Osama Bin Laden has at least 20 nuclear weapons, according to an April report in the weekly intelligence newsletter Bin Laden, the report said, was able to gain access to the weapons via Chechen rebels who had managed to steal them from Russian weapons depots. The newsletter quoted Russian and Arab sources, who confirmed that Bin Laden had received some "suitcase" nuclear bombs and other materials from Chechen rebels. Bin Laden had supplied the rebels with money, weapons and volunteers in their battle against Russian army forces, which has raged off-and-on since 1994. The newsletter said whether Osama has the bomb is "no longer in doubt... The question is how many."

A Sept. 19 report in Long Island's Newsday supports the allegations. "Bin Laden has been trying to get his hands on enriched uranium for seven or eight years," Newsday quotes former CIA director James Woolsey. A former Russian intelligence official, in a memorandum to a US counterpart provided to Newsday, said Russian security forces halted a 1998 attempt to sell an unspecified amount of Soviet-origin bomb-grade uranium to a Pakistani company controlled by Bin Laden. During testimony earlier this year at the New York trial of four men accused in the 1998 embassy bombings in East Africa, a defector from Bin Laden's network said he had served as a go-between in a 1993 effort to acquire a cylinder containing uranium of South African origin (described by several sources as enriched uranium-235.) The defector, Jamal Ahmed al Fadl, said he had been ordered by one of Bin Laden's lieutenants to buy the uranium from former Sudanese military officer Salah Abdel Mobruk for $1.5 million. But Fadl said he was removed from the negotiations and never learned whether the deal went through. [top]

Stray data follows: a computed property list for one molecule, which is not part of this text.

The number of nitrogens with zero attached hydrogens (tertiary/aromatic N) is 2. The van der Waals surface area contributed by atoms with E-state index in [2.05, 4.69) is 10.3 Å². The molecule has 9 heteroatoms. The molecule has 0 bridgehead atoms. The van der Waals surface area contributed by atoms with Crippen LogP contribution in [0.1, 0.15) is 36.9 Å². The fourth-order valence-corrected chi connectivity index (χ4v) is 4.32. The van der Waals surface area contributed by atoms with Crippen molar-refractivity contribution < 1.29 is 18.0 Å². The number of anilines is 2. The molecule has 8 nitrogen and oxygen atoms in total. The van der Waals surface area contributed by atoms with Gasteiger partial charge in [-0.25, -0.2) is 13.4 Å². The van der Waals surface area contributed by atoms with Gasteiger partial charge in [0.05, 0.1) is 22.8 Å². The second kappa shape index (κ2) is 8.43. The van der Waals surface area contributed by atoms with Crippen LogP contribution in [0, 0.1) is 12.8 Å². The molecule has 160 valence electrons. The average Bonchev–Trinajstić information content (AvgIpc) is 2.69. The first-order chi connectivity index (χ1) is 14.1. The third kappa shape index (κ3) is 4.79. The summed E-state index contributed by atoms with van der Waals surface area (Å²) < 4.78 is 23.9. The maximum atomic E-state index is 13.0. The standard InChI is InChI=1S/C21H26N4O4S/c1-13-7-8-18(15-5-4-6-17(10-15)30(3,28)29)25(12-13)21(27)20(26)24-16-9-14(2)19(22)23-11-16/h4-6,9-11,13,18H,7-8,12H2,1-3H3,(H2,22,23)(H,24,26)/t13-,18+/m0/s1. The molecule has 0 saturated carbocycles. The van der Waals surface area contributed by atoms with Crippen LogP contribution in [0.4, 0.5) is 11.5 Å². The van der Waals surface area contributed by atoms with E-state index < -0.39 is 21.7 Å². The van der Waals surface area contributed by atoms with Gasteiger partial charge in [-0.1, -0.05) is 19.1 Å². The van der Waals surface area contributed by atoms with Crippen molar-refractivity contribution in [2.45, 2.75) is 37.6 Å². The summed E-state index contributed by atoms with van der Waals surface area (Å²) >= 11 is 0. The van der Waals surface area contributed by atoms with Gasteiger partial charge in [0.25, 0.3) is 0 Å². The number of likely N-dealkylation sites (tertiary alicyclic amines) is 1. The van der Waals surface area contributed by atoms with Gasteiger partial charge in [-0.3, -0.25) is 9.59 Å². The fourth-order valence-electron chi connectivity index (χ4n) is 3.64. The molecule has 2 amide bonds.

Qatar TV reports that three US Special Forces troops have been captured by Osama Bin Laden's Al Qaeda organization in western Afghanistan-countering a denial by the Taliban regime. The correspondent attributed his information to "unimpeachable sources" close to Al Qaeda, who called the network office in Peshawar to announce the capture. The US would neither confirm nor deny the report. "We're not going to get into the habit of commenting on every story that comes out of that region," a Pentagon spokesperson said. "It's a slippery slope once we start getting into that habit." President Bush, meanwhile, suggested that covert operations had begun. "I said loud and clear, sometimes people will be able to see what we do on the television screens," he told reporters. "At other times, the American people won't be able to see what we're doing." But he added, "make no mistake about it, we're in hot pursuit." (AFP, Sept. 29)